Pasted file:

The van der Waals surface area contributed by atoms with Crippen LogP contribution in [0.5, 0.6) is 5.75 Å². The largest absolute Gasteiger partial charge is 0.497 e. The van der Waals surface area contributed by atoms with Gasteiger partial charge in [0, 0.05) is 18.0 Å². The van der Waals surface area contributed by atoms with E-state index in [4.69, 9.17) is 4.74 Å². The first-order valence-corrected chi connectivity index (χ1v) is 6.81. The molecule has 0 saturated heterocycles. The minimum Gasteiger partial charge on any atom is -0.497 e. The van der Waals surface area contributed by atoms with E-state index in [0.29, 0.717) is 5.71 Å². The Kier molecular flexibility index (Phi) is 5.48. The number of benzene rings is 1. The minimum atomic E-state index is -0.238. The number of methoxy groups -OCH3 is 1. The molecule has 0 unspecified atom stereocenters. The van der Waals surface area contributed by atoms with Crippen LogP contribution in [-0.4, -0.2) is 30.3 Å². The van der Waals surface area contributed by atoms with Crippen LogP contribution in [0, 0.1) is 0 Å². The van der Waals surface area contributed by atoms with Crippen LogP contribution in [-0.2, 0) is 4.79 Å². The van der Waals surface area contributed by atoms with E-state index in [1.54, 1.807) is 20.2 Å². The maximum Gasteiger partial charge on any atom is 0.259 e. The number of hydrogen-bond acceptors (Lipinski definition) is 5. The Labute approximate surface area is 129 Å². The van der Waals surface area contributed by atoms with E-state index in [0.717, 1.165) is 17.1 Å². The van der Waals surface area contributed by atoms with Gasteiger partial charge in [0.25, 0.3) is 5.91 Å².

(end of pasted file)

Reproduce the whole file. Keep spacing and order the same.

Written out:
The van der Waals surface area contributed by atoms with Crippen LogP contribution in [0.5, 0.6) is 5.75 Å². The largest absolute Gasteiger partial charge is 0.497 e. The van der Waals surface area contributed by atoms with Gasteiger partial charge in [0, 0.05) is 18.0 Å². The van der Waals surface area contributed by atoms with E-state index in [4.69, 9.17) is 4.74 Å². The first-order valence-corrected chi connectivity index (χ1v) is 6.81. The molecule has 0 saturated heterocycles. The minimum Gasteiger partial charge on any atom is -0.497 e. The van der Waals surface area contributed by atoms with E-state index in [0.29, 0.717) is 5.71 Å². The Kier molecular flexibility index (Phi) is 5.48. The number of benzene rings is 1. The minimum atomic E-state index is -0.238. The number of methoxy groups -OCH3 is 1. The molecule has 0 unspecified atom stereocenters. The van der Waals surface area contributed by atoms with Crippen LogP contribution in [-0.4, -0.2) is 30.3 Å². The van der Waals surface area contributed by atoms with Crippen LogP contribution in [0, 0.1) is 0 Å². The van der Waals surface area contributed by atoms with Crippen LogP contribution in [-0.2, 0) is 4.79 Å². The van der Waals surface area contributed by atoms with E-state index in [1.54, 1.807) is 20.2 Å². The maximum Gasteiger partial charge on any atom is 0.259 e. The number of hydrogen-bond acceptors (Lipinski definition) is 5. The Labute approximate surface area is 129 Å². The van der Waals surface area contributed by atoms with E-state index in [0.717, 1.165) is 17.1 Å². The van der Waals surface area contributed by atoms with Gasteiger partial charge in [0.25, 0.3) is 5.91 Å².